91-542 Albert Olson v. Brown

VA Law


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5 Vet App 4305 Vet. App. 430; 1993 US Vet App LEXIS 3981993 U.S. Vet. App. LEXIS 398
No. 91-542
August 23, 1993, Decided
Before NEBEKER, Chief Judge, and MANKIN and IVERS, Judges.
George Estry (non-attorney representative) was on the pleadings for appellant.
James A. Endicott, Jr., General Counsel, David T. Landers, Acting Assistant General Counsel, Thomas A. McLaughlin, Deputy Assistant General Counsel, and Joan E. Moriarty were on the pleadings for appellee.


Editorial Information: Prior History
On Appeal from the Board of Veterans’ Appeals
Opinion by:  MANKIN
{5 Vet. App. 431} MANKIN, Judge: Albert R. Olson appeals the November 27, 1990, Board of Veterans’ Appeals (BVA or Board) decision which denied entitlement to an increased evaluation for undifferentiated schizophrenic reaction, currently evaluated as 70% disabling, and determined that new and material evidence had not been submitted to reopen his claim for a total evaluation (100%) based on individual unemployability, retroactive to July 1981. The Secretary of Veterans Affairs filed a motion for remand for the Board to consider whether appellant is currently entitled to a total evaluation based on individual unemployability. Appellant opposes this motion and contends that the decision which terminated his individual unemployability benefits contained clear and unmistakable error (CUE). We agree and are compelled to reverse the November 1990 BVA decision, as to this issue, and remand the matter for the Board to reinstate appellant’s former total rating based on individual unemployability (IU), with an effective date of July 2, 1981. We affirm that part of the decision which denied an increased rating for schizophrenia.


Appellant served on active duty from August 1942 to November 1945. In July 1961, the Veterans’ Administration (now Department of Veterans Affairs) (VA) Regional Office (RO) awarded appellant a 100% schedular rating for schizophrenia. This was reduced to 70% in July 1962.
On November 21, 1966, the Vocational Rehabilitation Board (VRB) determined vocational rehabilitation to be indefinitely medically infeasible for appellant. This determination was based on a report from a counseling psychologist, Dr. Peterson, who observed appellant from 1962 to 1966 at the VA Mental Hygiene Clinic and Day Center. On December 8, 1966, the RO awarded appellant a total rating based on IU, effective from August 6, 1966.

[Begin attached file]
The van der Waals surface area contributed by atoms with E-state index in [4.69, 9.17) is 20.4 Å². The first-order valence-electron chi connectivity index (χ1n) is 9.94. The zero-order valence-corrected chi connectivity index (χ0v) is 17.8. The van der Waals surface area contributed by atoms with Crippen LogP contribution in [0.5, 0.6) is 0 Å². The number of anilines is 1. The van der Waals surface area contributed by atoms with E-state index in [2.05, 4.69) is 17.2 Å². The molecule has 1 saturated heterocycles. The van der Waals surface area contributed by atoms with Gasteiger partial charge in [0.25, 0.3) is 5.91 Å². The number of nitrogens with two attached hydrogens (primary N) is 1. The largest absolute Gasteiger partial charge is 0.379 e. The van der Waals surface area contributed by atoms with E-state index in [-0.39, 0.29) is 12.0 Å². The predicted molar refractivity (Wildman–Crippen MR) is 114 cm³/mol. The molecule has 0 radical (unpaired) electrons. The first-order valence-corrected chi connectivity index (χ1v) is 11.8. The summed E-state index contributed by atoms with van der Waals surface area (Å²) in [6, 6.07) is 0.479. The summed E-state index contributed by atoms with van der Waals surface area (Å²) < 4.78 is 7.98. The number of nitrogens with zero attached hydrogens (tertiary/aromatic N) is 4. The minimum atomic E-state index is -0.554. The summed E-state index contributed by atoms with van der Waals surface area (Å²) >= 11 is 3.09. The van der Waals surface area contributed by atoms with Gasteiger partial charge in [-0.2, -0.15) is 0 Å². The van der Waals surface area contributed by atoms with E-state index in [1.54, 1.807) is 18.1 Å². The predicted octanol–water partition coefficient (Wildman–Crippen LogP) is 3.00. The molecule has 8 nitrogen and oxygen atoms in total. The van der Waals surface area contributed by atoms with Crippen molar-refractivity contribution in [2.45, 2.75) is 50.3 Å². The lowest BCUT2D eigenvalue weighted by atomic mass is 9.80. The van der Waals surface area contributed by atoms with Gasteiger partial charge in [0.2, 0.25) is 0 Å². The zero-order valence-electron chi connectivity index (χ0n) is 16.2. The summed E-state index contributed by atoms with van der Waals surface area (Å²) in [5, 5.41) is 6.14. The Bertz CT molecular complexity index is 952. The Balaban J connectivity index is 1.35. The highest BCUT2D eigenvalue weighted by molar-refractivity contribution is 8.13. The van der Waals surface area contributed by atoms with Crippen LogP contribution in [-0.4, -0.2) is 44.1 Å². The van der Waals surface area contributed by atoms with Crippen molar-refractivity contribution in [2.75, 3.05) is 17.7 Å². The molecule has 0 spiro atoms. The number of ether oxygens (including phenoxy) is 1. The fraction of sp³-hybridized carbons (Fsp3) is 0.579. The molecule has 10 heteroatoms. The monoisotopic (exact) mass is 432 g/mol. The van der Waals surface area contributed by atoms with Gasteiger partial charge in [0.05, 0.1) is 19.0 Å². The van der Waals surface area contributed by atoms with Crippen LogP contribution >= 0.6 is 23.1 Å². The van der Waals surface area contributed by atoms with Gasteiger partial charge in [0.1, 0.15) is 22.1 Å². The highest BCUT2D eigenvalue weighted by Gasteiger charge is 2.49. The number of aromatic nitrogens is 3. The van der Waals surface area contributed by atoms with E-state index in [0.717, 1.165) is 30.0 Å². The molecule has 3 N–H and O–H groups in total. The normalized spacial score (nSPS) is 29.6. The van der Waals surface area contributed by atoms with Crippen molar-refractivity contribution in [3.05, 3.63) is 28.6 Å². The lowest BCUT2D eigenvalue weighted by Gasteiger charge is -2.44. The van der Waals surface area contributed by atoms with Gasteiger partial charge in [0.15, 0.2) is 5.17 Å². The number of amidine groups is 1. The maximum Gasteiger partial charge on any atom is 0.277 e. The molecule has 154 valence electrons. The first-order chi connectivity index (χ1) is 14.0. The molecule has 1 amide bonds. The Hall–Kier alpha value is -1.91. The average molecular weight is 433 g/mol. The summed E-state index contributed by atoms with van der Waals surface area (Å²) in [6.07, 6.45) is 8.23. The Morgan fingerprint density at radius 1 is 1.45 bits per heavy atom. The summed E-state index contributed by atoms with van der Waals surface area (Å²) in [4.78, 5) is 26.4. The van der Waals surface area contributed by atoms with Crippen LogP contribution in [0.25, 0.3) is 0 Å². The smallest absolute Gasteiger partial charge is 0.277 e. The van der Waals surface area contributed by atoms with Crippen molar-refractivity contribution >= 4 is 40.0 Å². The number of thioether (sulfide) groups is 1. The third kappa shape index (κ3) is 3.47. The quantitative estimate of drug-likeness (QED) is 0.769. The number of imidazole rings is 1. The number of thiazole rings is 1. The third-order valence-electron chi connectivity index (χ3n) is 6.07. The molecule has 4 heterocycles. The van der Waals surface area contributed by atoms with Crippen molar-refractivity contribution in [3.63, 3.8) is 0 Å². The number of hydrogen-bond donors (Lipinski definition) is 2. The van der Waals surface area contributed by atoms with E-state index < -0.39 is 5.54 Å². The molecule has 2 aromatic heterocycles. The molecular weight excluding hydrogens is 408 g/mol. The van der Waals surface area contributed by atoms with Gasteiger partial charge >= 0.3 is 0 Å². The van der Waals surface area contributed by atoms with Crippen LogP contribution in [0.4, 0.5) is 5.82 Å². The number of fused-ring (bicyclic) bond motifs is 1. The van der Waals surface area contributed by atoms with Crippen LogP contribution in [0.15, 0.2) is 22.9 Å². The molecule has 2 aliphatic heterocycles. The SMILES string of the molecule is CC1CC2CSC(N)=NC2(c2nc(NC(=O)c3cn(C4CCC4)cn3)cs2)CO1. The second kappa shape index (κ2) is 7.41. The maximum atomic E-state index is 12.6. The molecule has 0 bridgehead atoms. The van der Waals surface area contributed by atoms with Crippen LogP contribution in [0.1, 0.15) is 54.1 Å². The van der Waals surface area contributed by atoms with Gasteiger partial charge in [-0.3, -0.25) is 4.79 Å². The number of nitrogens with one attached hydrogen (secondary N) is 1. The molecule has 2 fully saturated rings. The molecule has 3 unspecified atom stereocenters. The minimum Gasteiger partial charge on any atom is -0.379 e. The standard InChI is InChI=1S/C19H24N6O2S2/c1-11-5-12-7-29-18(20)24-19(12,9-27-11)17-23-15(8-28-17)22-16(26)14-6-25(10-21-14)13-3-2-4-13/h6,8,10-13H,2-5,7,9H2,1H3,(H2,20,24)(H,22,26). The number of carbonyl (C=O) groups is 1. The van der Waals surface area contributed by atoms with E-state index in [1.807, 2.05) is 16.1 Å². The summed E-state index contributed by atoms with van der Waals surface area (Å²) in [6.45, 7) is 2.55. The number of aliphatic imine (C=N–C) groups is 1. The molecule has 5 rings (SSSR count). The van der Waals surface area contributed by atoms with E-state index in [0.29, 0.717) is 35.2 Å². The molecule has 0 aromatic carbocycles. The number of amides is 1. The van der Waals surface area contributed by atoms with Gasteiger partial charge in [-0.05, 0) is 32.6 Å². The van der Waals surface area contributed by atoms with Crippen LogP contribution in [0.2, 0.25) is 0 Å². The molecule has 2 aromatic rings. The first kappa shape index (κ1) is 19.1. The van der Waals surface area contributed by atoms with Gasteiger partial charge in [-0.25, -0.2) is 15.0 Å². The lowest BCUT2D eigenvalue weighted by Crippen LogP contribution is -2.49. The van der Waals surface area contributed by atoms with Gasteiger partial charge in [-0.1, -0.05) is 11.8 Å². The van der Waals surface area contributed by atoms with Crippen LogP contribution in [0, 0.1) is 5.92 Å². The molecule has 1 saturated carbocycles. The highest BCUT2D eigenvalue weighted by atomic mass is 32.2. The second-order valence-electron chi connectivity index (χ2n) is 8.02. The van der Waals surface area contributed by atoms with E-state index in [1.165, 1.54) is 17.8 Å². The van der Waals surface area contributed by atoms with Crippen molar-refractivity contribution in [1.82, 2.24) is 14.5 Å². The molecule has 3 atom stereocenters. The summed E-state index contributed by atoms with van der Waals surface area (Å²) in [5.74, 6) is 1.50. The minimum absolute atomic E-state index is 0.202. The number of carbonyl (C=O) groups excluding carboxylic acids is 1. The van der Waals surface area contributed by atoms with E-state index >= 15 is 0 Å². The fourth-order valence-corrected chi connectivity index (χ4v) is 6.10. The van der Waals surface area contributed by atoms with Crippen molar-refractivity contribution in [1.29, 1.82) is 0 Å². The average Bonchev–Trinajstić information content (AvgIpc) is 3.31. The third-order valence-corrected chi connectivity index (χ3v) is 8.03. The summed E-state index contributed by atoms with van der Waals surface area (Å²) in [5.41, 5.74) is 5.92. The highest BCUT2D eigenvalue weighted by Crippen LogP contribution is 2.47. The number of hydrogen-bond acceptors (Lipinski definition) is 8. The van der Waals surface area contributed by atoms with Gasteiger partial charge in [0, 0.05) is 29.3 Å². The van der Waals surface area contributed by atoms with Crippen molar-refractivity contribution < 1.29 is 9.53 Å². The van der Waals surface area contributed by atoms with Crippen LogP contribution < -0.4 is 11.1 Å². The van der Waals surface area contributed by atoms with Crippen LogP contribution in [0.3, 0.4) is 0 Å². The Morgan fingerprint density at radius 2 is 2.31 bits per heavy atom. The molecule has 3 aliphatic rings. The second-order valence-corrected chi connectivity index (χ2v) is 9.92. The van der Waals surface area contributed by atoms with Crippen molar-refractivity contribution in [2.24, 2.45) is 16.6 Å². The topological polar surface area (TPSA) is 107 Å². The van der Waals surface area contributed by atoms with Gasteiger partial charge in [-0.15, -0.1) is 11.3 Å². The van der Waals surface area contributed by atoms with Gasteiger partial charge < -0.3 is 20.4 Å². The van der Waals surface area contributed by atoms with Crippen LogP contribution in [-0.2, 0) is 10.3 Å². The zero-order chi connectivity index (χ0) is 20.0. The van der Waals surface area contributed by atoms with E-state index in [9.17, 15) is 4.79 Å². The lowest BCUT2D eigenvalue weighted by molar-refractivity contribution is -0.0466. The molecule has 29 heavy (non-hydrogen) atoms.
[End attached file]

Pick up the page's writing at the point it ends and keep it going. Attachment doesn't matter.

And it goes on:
From February 9, 1979, to March 2, 1979, appellant was hospitalized for schizophrenia, schizo-affective type, manifested by depression. A rating decision continued his 70% rating for schizophrenia. On November 28, 1980, the VA conducted a medical examination of appellant, which included a social and industrial interview, and a psychiatric evaluation. Dr. Whitacre found that appellant’s diagnosis of schizophrenia had remained essentially unchanged over a number of years; that he had been “a {5 Vet. App. 432} psychotic individual for a long time.” On April 6, 1981, the RO issued a decision terminating appellant’s IU benefits because it found that his disorder did not prevent all forms of gainful employment.
On July 8, 1982, the BVA affirmed the RO decision. The veteran disagreed with the BVA decision and alleged, inter alia, that the decision contained CUE because the Board failed to consider a VA VRB report. The Board construed Mr. Olson’s claim to be a motion for reconsideration and denied it.
In March 1989, appellant sought to reopen his claim for an increased rating. This was denied by a March 30, 1989, rating decision. He filed a Notice of Disagreement and added a claim for IU benefits. He also submitted a Substantive Appeal (VA Form 1-9) in which he contended that the VA’s failure to apply _CFR_3.343 38 C.F.R. § 3.343(c) in the prior decision which terminated his benefits was clear and unmistakable error. Appellant presented a report of a medical examination from October 6, 1989, which revealed that he suffered recurring bad dreams, had a feeling he was being spied on, and believed his mind was controlled by an evil force. Other medical records show appellant to be oriented, alert and cooperative, but socially withdrawn.